Monthly Archives: August 2011

Pen-y-ghent

Today’s walk was just about as perfect as it gets. Not too long, just 6 miles and with a steady climb of 1570ft. I suppose that for the last day of summer, the weather wasn’t that great but it was ideal for hill walking: dry, no wind and not too warm. I hadn’t done Pen-y-ghent since before I moved to Cambridgeshire some 16 years ago so it was great to be able to revisit it today. My route was a clockwise circuit following the Pennine Way on the ascent and, until I reached the top, I only met one other walker. He was a guy who had been chatting in the café before the walk who was in the middle of a trek from John O’Groats to Lands End – rather him then me! The descent, off the southern end of the hill, was a little hairy with a steep scramble, and had I known before, then I would have done it the opposite way around which is what the 40 or so walkers I met on the way down were doing. (Picture 4 with the couple going up shows the easier part of my descent). Nonetheless, this must rate as one my best walks of the year.

 

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Embsay Moor

My plan today was to do a 9.3 mile circuit of Embsay Moor which forms part of the shooting grounds owned by the Duke of Devonshire. To be fair to the Estate, they have given permissive access to the whole of the moor but at the access point there was a notice from the Yorkshire Dales National Park advising that it was closed until 1 Sep for grouse shooting. Just as I was reading the notice a local came along and advised me that whilst the moor might be closed to walkers, they couldn’t stop access so long as I was on a PROW. Reassured, I continued on a steepish climb up to the moor at around about 1400ft. It was warm work on the climb but there was a very cold wind blowing at the top and I soon put my jacket back on. The weather on the way up was sunny but from the top, I could see rain clouds approaching from the west. I didn’t really fancy a soaking so when an opportunity arose to cut the walk short, I took it. Shortly after, the rains came and I stopped to put on over-trousers. As is often the way, no sooner had I got them on than the rain stopped. Back at the car some 900ft below it had remained completely dry. The curtailed walk turned out to be 5½ miles with 980ft of ascent. It was so cold on the summit of Embsay Moor that I called into Skipton on the way back to buy a small vacuum flask for use on the rest of the holiday.

p.s. Steady rain started to fall at 14:00 so perhaps it was a good idea to cut this walk short.

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Hallaton and Medbourne

Today the walk was completed by 9 members and the threat of rain held off with only a light shower.

The unusual terrain for Fenland Group found us walking up steep hills on the road and over 17 stiles. Many were double and we think they were counted separately. There were more at the start and the final?? ones towards the end.

??The route took us through villages , grass tracks and across fields as well as a steep hill by road.

A good walk of seven and a half miles completed by everyone.

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Kate’s Baby

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Some of the group may remember Aussie Kate and her husband Richard who went back to Melbourne a couple of years ago. Well I’m pleased to announce that they have had a baby, not a kangaroo, but a daughter “Rose” who was born on Monday and weighed in at just 1lb 13oz after a pregnancy of  25 weeks and 2 days. I have passed on the congratulations of all Fenland Ramblers to both Kate & Richard.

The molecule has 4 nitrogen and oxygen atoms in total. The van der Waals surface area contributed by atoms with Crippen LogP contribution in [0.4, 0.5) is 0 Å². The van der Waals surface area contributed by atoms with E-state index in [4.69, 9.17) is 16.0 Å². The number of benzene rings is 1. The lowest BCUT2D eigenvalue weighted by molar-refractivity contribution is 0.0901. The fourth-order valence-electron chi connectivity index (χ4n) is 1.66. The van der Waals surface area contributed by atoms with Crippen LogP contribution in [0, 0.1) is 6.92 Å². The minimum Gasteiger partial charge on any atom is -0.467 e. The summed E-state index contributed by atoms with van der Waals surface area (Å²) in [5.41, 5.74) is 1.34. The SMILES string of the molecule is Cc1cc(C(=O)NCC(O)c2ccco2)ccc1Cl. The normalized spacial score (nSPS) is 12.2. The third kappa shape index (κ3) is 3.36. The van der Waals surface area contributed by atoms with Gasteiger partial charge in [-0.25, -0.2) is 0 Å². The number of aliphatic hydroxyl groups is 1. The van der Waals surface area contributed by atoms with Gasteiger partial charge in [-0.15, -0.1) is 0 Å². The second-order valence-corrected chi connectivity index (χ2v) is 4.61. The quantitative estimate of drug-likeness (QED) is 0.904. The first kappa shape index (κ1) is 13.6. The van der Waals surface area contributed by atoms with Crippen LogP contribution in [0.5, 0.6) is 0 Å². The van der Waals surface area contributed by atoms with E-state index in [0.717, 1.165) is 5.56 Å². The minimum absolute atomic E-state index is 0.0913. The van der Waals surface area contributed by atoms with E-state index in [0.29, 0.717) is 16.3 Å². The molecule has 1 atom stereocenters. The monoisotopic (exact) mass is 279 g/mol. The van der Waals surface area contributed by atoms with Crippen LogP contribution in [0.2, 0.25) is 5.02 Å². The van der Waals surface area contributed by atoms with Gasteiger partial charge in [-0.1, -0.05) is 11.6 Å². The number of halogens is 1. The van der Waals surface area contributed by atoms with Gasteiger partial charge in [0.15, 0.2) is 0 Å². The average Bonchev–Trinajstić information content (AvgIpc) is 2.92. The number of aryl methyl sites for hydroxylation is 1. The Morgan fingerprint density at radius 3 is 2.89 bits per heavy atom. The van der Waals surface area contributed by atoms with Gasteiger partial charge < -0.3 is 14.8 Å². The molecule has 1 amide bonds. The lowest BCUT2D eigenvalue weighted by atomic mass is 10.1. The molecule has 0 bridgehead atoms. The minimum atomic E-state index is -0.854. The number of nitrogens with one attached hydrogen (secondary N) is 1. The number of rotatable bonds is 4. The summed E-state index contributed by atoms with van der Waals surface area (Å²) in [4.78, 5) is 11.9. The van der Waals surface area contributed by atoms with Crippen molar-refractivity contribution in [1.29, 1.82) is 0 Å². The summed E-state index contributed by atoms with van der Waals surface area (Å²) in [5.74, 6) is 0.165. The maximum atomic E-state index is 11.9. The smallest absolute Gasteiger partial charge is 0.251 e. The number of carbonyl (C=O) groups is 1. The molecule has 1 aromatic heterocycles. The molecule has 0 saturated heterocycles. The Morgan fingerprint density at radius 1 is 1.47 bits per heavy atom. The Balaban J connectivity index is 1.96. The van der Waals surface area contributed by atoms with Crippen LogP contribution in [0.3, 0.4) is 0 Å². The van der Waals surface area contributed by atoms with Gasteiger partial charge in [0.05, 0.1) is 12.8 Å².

Ullswater

I’ve just returned from ten days camping in a field with my Scout Troop in what proved to be windy and rainy weather over Friday and Saturday night with a meal at The Brief Encounters tea rooms at Langwathby on the Settle Carlisle scenic railway line.

During the time I acted as a Sherpa carrying gear up to Red Tarn for our younger Scouts and we all visited The Ribblehead Viaduct as a train crossed.

Before the gale force winds, on Thursday morning we awoke to a still Ullswater Lake ( see photos)

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Northern Reflections

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Well, I’m home after 3 weeks away in the caravan, divided between Barnard Castle and Berwick-upon-Tweed. The photograph was taken on a sunny morning from my caravan site looking towards Berwick. It wasn’t like this all of the time and the weather during this holiday could best be described as “mixed”. There were some fine sunny days which were offset by days of torrential rain. That said, it can’t have been too bad as I still managed 10 walks and a wedding without really getting soaked.

The walk to Cauldron Snout was the highlight and the Kirk Yetholm walk at the end of the Pennine Way certainly made me think seriously about visiting the area again to further explore the Cheviots. Something for next year, perhaps?

Lindisfarne

The final walk for this holiday was a 5 mile stroll around Lindisfarne. When we arrived there were relatively few cars in the huge car park. 3 hours later, it was full to overflowing and there were people everywhere. Our route took us through the village and out towards the castle. From here we left the crowds behind as we headed north to Emmanuel Head (the white pyramid) and on to the sandy bay at Keel Head. A walk through the sand dunes followed and we then rejoined the madding crowds. I couldn’t get away quickly enough, leaving Bea, Terry & Amanda to take a closer look at the Priory & Castle.

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